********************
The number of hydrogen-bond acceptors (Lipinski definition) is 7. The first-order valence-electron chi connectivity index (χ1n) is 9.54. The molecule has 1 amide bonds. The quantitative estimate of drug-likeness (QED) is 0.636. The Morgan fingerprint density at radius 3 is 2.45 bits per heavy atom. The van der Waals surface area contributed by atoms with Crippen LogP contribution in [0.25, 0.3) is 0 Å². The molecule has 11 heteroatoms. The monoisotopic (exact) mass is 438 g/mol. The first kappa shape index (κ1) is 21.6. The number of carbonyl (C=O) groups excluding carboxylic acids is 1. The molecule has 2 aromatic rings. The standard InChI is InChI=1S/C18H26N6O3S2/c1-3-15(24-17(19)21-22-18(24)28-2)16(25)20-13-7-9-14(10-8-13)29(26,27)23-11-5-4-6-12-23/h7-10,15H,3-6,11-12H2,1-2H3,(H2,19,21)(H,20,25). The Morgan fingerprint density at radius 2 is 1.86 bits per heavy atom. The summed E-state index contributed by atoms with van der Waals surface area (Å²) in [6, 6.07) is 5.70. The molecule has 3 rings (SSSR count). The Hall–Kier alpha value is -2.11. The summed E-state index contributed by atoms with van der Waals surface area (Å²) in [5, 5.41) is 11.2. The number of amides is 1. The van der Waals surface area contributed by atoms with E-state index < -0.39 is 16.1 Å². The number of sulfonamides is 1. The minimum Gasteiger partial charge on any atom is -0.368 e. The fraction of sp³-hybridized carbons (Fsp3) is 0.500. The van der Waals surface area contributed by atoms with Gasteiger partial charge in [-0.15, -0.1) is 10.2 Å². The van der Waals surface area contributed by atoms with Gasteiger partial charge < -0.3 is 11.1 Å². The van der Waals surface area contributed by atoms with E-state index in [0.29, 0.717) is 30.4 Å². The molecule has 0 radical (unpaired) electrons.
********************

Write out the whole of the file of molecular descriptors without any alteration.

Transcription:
The number of hydrogen-bond acceptors (Lipinski definition) is 7. The first-order valence-electron chi connectivity index (χ1n) is 9.54. The molecule has 1 amide bonds. The quantitative estimate of drug-likeness (QED) is 0.636. The Morgan fingerprint density at radius 3 is 2.45 bits per heavy atom. The van der Waals surface area contributed by atoms with Crippen LogP contribution in [0.25, 0.3) is 0 Å². The molecule has 11 heteroatoms. The monoisotopic (exact) mass is 438 g/mol. The first kappa shape index (κ1) is 21.6. The number of carbonyl (C=O) groups excluding carboxylic acids is 1. The molecule has 2 aromatic rings. The standard InChI is InChI=1S/C18H26N6O3S2/c1-3-15(24-17(19)21-22-18(24)28-2)16(25)20-13-7-9-14(10-8-13)29(26,27)23-11-5-4-6-12-23/h7-10,15H,3-6,11-12H2,1-2H3,(H2,19,21)(H,20,25). The Morgan fingerprint density at radius 2 is 1.86 bits per heavy atom. The summed E-state index contributed by atoms with van der Waals surface area (Å²) in [6, 6.07) is 5.70. The molecule has 3 rings (SSSR count). The Hall–Kier alpha value is -2.11. The summed E-state index contributed by atoms with van der Waals surface area (Å²) in [5, 5.41) is 11.2. The number of amides is 1. The van der Waals surface area contributed by atoms with E-state index < -0.39 is 16.1 Å². The number of sulfonamides is 1. The minimum Gasteiger partial charge on any atom is -0.368 e. The fraction of sp³-hybridized carbons (Fsp3) is 0.500. The van der Waals surface area contributed by atoms with Gasteiger partial charge in [-0.15, -0.1) is 10.2 Å². The van der Waals surface area contributed by atoms with Gasteiger partial charge < -0.3 is 11.1 Å². The van der Waals surface area contributed by atoms with E-state index in [0.29, 0.717) is 30.4 Å². The molecule has 0 radical (unpaired) electrons.